Step Back in Time at Henry Horton State Park
Laughter drifts up as I stroll down the Duck River Blueway access at Henry Horton State Park. As they say, if you can’t beat ‘em you might as well kick your shoes off and join’em, splashing in the shallows and cooling on a hot day.
The Duck River is a pastoral stream meandering almost 270 miles. An eight-mile canoe trip from the park takes you by scenic bluffs, diverse wildlife and historic areas. The river flows over gravel bars, around islands and along bottomlands. The park’s river access is a popular one for those who want an easy, pretty journey. You can join a ranger-led float trip by calling 931-364-2222.
Bring your own water craft or rent one at a nearby canoe livery. They do a brisk business from Memorial Day through Labor Day, and some liveries will schedule an out-of-season trip for you.
Free flowing for much of its length, the Duck River also attracts anglers pursuing largemouth bass, smallmouth bass, bream, red-eye and catfish. There are plenty of places to fish from the bank.
Henry Horton State Park offers RV and primitive camping along the river. If you prefer creature comforts, stay in one of eight cabins or 72 units in the inn. Whether picnicking along the river, hiking, shooting skeet, swimming or golfing on an 18-hole championship course, there’s so much to see and do within the park’s 1,140 acres.
The park on U.S. Alt. 31, less than an hour drive southwest of Nashville, was developed on land once owned by Henry Horton, Tennessee’s governor from 1927 to 1933. During the late 1700s early settlers crossed the Duck River here at what was then known as Fishing Ford. During the War of 1812, Andrew Jackson used the ford to march his soldiers south to the Battle of Horseshoe Bend and the Battle of New Orleans. The land had been in Horton’s wife’s family, the Wilhoites, since 1845.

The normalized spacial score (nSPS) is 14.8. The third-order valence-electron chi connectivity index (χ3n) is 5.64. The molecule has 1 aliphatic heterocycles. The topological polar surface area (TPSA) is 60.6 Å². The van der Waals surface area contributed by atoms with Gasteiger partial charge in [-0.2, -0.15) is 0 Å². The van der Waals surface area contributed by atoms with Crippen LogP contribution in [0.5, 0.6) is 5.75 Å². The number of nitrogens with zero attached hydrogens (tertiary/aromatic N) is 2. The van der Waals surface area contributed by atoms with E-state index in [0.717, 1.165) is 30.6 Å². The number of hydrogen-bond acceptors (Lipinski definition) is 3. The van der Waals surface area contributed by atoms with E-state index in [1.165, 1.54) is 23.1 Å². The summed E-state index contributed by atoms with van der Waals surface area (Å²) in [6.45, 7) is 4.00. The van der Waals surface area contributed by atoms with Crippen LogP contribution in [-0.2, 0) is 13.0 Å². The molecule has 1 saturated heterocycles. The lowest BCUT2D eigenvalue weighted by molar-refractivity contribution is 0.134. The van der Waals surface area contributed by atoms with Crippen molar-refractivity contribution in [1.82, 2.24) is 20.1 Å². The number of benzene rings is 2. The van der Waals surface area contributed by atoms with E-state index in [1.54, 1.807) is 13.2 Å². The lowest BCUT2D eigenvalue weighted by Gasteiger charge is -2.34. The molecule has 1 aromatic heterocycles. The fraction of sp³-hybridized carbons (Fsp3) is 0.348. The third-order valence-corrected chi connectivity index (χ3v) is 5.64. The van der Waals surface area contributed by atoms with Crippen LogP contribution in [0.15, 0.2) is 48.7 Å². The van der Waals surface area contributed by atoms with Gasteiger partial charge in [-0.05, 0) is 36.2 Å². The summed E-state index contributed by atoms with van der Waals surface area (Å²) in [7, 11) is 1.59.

Today rusting metal gear works and log-and-stone piers seen along the one-mile Wilhoite Mill Trail remind visitors of those days gone by. A kiosk with old photographs and the local history stands on the north side of the river at the trailhead for Wilhoite and the new River Trail. Along with The Wild Turkey and Hickory Ridge Trails, all four are rated as easy.
It seems fitting that one of Henry Horton Park’s most popular annual events, Step Back In Time, shows how things were done back in the day. On September 13th, from 5-7 p.m., is a social with entertainment in the lobby of the inn celebrating our state park system’s 75th Anniversary.
The main events occur September 14th and 15th when there will be re-enactors in period costumes, old-timey country and bluegrass music-making, blacksmithing, broom making, chair weaving and demonstrators firing flint lock rifles and throwing spears with atlatls. The atlatl, a device used thousands of years ago by Native American hunters, increases the projectile’s velocity and distance. Come give it try.
You may lose yourself in the maze spelling “75th” cut into a large field of native grasses to celebrate the anniversary but save enough strength for the hay bale toss, cross-cut sawing and the annual watermelon seed spitting contest. It may prove to be a pretty serious competition if the three-time champion returns to defend his 30-foot spit.
Farm animals in the petting zoo are likely to be almost as popular as vendors who will offer homemade goods and fresh barbeque. A trackless train with carts will be available to carry folks around to the events and vendors.
5K and 10K races start at 7 a.m. Saturday morning with entry fees benefitting the Hunters for the Hungry program of the Tennessee Wildlife Federation. The program is active statewide but race entry fees will be used to help pay for processing venison donated by sportsmen and women to hunger relief programs in Marshall County.
It’s time to plan for the annual event so you don’t miss a thing.